11/30/2010 - 3:00pm

11/30/2010 - 4:00pm

Speaker:

Peter Schröder (California Institute of Technology)

Abstract:

Much of classical mathematics was developed when natural philosophers needed an apparatus to describe the world around us and the laws which govern it. This is particularly true of differential geometry. The resulting machinery has achieved great sophistication and deep insights so it was natural to use it when the age of computation enabled the numerical solution of complex problems. But the computer is ill-suited to deal with continuous (and smooth) equations directly.

The talk will introduce the audience to some concepts from a new research direction:

Discrete Differential Geometry. Instead of discretizing classical theory it rebuilds a discrete theory, which mimics the smooth theory, from the ground on up. This has many advantages computationally and is broader than the smooth theory which it recovers as a limiting case. Examples will be used from computer graphics to illustrate some of the underlying ideas and how they play out in practice.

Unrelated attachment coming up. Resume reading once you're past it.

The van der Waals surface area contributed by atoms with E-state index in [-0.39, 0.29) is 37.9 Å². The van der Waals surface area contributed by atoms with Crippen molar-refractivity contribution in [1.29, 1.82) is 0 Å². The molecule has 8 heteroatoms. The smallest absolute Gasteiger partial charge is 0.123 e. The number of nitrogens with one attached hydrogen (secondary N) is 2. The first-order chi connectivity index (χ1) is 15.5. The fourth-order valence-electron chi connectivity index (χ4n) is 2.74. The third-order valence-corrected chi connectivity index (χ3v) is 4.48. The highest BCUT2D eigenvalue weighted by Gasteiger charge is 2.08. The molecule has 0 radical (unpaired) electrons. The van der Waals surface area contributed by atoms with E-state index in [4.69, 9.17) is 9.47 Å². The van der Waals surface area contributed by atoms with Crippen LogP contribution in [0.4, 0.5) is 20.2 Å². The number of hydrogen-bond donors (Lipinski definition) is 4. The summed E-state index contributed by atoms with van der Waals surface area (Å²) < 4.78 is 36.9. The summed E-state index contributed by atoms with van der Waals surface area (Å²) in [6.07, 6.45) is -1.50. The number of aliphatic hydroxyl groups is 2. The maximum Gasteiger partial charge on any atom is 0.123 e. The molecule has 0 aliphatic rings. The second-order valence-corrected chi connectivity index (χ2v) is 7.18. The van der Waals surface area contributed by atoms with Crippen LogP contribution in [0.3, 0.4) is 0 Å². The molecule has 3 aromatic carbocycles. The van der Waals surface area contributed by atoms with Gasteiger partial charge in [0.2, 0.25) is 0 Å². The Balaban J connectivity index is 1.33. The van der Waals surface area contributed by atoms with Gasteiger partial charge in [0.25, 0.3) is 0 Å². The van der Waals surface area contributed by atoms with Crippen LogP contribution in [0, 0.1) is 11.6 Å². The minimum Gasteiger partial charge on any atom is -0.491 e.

Atul Vyas was an outstanding CMC student who was majoring in Mathematics and Physics. He tragically lost his life in a train crash that occurred on September 12, 2008 in Chatsworth, California. The Mathematics Department at CMC fondly remembers Atul as someone who was equally excited by the power of mathematical abstraction and the possibilities for its applications. In memory of Atul, the CMC mathematics department will host a yearly lecture series, aimed at a general audience, on the Creative Application of Abstract Mathematical Ideas. For more information about other lectures, click HERE.

Where:

Davidson Lecture Hall, CMC

Misc. Information:

A brief reception will take place prior to the talk and refreshments will be provided.

For more information, please contact the Chair of the Mathematics Department, Mike O’Neill at 909-607-8336 (ext 78336) or at moneill@cmc.edu

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